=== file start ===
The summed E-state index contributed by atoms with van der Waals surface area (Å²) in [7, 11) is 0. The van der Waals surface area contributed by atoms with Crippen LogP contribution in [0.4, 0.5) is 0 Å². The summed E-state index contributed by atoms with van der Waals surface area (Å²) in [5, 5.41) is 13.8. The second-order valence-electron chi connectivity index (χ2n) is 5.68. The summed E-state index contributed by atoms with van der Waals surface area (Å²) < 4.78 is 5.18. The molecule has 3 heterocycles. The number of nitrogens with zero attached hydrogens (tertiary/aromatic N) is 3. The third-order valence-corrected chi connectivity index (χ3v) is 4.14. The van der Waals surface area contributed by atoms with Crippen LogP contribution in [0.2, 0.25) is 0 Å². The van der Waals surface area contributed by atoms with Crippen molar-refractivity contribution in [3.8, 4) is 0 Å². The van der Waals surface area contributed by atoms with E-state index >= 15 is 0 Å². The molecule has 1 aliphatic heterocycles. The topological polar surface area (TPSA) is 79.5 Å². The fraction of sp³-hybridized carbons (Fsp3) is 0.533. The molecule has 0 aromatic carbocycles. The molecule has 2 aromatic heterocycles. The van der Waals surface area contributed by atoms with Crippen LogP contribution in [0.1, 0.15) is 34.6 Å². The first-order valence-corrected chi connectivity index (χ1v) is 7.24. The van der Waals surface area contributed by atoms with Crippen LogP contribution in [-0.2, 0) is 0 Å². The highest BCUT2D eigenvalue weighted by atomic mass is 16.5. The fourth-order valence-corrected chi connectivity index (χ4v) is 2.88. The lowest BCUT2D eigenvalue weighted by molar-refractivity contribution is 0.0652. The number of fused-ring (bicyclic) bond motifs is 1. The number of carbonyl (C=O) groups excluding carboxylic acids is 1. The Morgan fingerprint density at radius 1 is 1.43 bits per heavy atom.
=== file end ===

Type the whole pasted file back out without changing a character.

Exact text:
The summed E-state index contributed by atoms with van der Waals surface area (Å²) in [7, 11) is 0. The van der Waals surface area contributed by atoms with Crippen LogP contribution in [0.4, 0.5) is 0 Å². The summed E-state index contributed by atoms with van der Waals surface area (Å²) in [5, 5.41) is 13.8. The second-order valence-electron chi connectivity index (χ2n) is 5.68. The summed E-state index contributed by atoms with van der Waals surface area (Å²) < 4.78 is 5.18. The molecule has 3 heterocycles. The number of nitrogens with zero attached hydrogens (tertiary/aromatic N) is 3. The third-order valence-corrected chi connectivity index (χ3v) is 4.14. The van der Waals surface area contributed by atoms with Crippen LogP contribution in [0.2, 0.25) is 0 Å². The van der Waals surface area contributed by atoms with Crippen molar-refractivity contribution in [3.8, 4) is 0 Å². The van der Waals surface area contributed by atoms with E-state index >= 15 is 0 Å². The molecule has 1 aliphatic heterocycles. The topological polar surface area (TPSA) is 79.5 Å². The fraction of sp³-hybridized carbons (Fsp3) is 0.533. The molecule has 0 aromatic carbocycles. The molecule has 2 aromatic heterocycles. The van der Waals surface area contributed by atoms with Crippen LogP contribution in [0.1, 0.15) is 34.6 Å². The first-order valence-corrected chi connectivity index (χ1v) is 7.24. The van der Waals surface area contributed by atoms with Crippen LogP contribution in [-0.2, 0) is 0 Å². The highest BCUT2D eigenvalue weighted by atomic mass is 16.5. The fourth-order valence-corrected chi connectivity index (χ4v) is 2.88. The lowest BCUT2D eigenvalue weighted by molar-refractivity contribution is 0.0652. The number of fused-ring (bicyclic) bond motifs is 1. The number of carbonyl (C=O) groups excluding carboxylic acids is 1. The Morgan fingerprint density at radius 1 is 1.43 bits per heavy atom.